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Court knocks back biggest NSW development -

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ELEANOR HALL: The New South Wales Opposition says there's something rotten in the state when it
comes to planning approvals for housing developments.

Today, the Land and Environment Court overturned a Government approval for the largest housing
development in the state. While in Parliament, the former planning minister was grilled over the
role that lobbyists play in the government's planning process.

In Sydney, Timothy McDonald reports.

TIMOTHY MCDONALD: It was supposed to be the biggest housing development in the state but today the
Land and Environment Court ruled against the project, saying a land swap deal the Government did
with the developer made it invalid.

The Sweetwater Action Group took the Government to court over the 7,200-house project in the Lower
Hunter. Spokesman James Ryan says locals think it's a good outcome.

JAMES RYAN: They value their village. They value their heritage. They value their bushland and they
value a quiet way of life and they really like living where they do and to have the State
Government come along and foist on them an entirely new town of 20,000 people in an environmentally
sensitive area and done in a way with this last-minute lobbying from large developers when the site
had been assessed as being the least suitable out of 91 in the whole of the Lower Hunter, it really
made people angry.

TIMOTHY MCDONALD: Local resident Dennis Rothwell says many in the area will be pleased, because
they weren't satisfied with the process.

DENNIS ROTHWELL: I'd say it's a great victory for sanity and I think it can only be to the
advantage of all the local residents. Nobody who chooses to live in a rural area wants to be
overwhelmed by a development of this size, particularly when you consider the process by which the
permission was obtained.

TIMOTHY MCDONALD: The developer, Huntlee Holdings, agreed to transfer nearly 6,000 hectares of land
to the Government which would be set aside for national parks and conservation reserves. In one
previous similar case, the Land and Environment Court went so far as to describe a similar swap as
a "land bribe". The court said that by accepting the land, the previous minister Frank Sartor would
potentially have been a biased participant rather than an impartial umpire.

A spokesman for the current Minister Kristina Keneally says today's decision not to contest the
matter came after a review of previous court decisions. The Government argues there's nothing wrong
with environmental offsets per se - it's just that the proper procedures weren't followed in this
case.

But the Opposition's planning spokesman Brad Hazzard says the case is further evidence that the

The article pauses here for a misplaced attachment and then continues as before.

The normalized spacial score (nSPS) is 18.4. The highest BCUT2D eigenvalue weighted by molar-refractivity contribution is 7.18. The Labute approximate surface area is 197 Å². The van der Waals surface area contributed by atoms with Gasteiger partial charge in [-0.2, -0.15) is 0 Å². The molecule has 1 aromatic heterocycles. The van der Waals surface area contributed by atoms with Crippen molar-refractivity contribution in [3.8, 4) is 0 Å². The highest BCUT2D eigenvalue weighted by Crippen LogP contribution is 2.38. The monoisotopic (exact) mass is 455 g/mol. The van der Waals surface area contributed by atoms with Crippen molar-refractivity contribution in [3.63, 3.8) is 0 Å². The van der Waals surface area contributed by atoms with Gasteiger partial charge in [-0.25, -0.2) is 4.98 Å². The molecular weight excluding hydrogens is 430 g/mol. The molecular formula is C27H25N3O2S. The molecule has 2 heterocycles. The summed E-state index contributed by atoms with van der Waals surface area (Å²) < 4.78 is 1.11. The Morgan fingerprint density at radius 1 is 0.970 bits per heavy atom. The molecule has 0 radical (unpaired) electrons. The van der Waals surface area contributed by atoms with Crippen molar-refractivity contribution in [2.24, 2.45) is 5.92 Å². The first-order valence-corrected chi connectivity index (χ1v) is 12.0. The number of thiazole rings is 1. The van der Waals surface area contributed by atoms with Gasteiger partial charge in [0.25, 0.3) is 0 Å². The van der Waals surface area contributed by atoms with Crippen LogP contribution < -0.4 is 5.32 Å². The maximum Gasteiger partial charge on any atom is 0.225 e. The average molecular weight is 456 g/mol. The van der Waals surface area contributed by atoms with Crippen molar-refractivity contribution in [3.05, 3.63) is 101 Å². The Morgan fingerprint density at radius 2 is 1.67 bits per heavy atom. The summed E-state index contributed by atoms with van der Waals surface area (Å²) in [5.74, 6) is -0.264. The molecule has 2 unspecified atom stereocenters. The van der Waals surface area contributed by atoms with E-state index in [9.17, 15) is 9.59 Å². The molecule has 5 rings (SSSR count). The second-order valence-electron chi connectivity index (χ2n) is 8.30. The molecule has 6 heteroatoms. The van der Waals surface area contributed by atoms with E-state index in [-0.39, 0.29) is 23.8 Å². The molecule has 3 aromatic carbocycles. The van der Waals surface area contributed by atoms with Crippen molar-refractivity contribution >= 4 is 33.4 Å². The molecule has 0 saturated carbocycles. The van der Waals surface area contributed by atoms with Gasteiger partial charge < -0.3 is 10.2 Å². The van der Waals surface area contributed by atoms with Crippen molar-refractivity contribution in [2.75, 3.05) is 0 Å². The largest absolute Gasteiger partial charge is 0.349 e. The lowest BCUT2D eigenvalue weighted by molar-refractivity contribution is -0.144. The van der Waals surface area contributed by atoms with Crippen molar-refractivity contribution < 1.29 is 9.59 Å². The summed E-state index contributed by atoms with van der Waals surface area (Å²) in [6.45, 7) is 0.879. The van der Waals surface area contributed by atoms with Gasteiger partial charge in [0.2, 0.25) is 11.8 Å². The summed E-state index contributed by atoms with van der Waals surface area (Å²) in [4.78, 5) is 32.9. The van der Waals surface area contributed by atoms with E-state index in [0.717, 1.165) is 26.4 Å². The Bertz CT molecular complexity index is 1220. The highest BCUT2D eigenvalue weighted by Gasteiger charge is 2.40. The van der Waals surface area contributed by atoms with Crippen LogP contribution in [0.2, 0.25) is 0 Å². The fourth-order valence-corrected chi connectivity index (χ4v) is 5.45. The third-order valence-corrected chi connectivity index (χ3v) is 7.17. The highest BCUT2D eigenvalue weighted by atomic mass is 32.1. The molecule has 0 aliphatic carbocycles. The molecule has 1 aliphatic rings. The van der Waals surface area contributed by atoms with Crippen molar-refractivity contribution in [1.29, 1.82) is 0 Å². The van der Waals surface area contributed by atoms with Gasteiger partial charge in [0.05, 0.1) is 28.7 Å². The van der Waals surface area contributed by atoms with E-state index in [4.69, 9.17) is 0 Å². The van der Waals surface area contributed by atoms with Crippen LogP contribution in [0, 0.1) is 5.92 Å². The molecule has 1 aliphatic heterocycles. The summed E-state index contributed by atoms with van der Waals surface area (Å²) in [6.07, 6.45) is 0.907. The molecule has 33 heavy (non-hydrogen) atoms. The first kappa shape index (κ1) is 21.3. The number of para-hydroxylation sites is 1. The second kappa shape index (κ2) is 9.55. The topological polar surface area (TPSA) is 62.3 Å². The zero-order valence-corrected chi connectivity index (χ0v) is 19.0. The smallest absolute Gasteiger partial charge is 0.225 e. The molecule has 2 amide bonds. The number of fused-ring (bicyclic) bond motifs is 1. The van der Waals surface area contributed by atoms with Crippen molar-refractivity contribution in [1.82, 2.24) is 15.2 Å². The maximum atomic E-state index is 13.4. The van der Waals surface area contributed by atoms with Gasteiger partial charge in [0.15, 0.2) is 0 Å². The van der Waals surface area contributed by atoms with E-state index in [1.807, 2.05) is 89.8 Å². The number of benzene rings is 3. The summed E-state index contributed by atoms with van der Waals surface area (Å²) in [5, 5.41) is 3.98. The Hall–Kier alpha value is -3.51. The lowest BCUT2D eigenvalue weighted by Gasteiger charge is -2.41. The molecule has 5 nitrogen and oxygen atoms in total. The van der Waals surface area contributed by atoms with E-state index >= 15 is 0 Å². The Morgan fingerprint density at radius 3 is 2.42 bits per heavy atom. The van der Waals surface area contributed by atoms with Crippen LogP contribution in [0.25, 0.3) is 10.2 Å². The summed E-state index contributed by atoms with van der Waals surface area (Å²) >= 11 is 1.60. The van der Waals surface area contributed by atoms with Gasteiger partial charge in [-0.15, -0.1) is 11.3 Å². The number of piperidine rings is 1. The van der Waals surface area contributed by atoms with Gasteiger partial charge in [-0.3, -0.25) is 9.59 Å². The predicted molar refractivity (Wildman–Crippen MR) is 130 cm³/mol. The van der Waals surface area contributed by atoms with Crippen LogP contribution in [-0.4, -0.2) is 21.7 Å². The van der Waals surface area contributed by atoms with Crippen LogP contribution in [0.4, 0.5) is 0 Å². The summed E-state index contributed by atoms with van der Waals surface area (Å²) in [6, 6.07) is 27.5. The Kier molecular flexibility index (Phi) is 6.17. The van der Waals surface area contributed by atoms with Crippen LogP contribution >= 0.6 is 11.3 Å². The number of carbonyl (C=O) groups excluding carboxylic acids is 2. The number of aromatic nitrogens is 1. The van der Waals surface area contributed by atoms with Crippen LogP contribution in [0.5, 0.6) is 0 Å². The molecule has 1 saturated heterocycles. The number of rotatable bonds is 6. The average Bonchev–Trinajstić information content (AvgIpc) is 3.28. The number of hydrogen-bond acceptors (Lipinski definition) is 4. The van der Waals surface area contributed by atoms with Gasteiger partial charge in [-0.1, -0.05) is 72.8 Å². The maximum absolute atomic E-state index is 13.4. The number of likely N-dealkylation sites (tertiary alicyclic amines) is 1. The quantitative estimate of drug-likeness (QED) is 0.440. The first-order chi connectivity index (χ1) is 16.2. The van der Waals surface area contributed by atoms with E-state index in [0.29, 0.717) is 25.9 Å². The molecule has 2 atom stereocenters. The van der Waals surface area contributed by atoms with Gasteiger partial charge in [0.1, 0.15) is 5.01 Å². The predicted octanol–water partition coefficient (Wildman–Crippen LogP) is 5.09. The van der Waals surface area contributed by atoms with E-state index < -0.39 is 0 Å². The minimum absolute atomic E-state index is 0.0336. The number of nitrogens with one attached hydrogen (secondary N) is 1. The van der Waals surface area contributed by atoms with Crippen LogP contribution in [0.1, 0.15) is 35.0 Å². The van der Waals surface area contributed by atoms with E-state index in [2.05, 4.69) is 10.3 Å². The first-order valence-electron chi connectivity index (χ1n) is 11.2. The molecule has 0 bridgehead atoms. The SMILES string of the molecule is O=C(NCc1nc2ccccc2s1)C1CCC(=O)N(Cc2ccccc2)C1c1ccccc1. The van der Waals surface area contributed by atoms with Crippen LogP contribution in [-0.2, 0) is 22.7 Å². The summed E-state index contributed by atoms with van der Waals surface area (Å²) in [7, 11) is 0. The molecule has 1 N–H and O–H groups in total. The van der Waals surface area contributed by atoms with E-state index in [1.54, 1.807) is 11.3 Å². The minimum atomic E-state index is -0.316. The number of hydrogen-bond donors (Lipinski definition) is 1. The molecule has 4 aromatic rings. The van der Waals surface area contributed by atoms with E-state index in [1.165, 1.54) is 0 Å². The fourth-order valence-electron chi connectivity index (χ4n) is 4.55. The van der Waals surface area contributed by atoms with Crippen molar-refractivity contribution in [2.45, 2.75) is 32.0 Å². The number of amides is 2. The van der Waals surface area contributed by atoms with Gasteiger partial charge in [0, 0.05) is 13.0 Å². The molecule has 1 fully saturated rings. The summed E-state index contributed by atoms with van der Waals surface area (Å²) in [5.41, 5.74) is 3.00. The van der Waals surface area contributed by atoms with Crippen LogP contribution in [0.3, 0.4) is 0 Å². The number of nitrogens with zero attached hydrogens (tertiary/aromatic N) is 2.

planning system in New South Wales is in desperate need of an overhaul.

BRAD HAZZARD: Planning laws need to be certain. They need to be clear. They need to be transparent.
What we know as a result of this decision and the Government and State Labor's admissions is that
there is no transparency, no certainty particularly where there has been dollars donated to the
State Labor Party before the planning decision approvals were given.

TIMOTHY MCDONALD: Community groups too have long argued that political donors and their lobbyists
have a relationship with the Government that's far too cosy.

That relationship has come under the microscope at a parliamentary inquiry into the death of
Michael McGurk, a Sydney developer who was gunned down outside his home. The inquiry has previously
heard that Labor identity Graeme Richardson previously met with the head of the planning
department.

The former planning minister Frank Sartor says he met with Mr Richardson about once a year, but
never discussed planning matters.

FRANK SARTOR: He kept quite clear of me.

QUESTIONER: He kept clear of you?

FRANK SARTOR: Yes.

QUESTIONER: Do you think that was deliberate?

FRANK SARTOR: I have no idea. You would have to ask Graeme that.

QUESTIONER: I might.

TIMOTHY MCDONALD: Mr Sartor defends his own record of dealing with lobbyists and says he never
allowed them to discuss the merits of a proposal during a meeting. But he says it's a tricky issue
to deal with because the planning process requires constant revision, and meetings between
department officials and developers. He says it's difficult to know exactly where to draw the line
about who meets with who.

FRANK SARTOR: I think we need to bring a bit of sanity into this debate. There are two types of
people involved in a development process. There is the applicant and their technical advisors and
then there is a whole bunch of people that give them other advice like public relations companies,
like government relations people, like lobbyists and so on.

The difficulty you have in starting to buy into that is that you can't just have a rule for Graeme
Richardson. You have got to have a rule for everybody.

TIMOTHY MCDONALD: Graeme Richardson is expected to face the inquiry this afternoon.

ELEANOR HALL: Timothy McDonald in Sydney.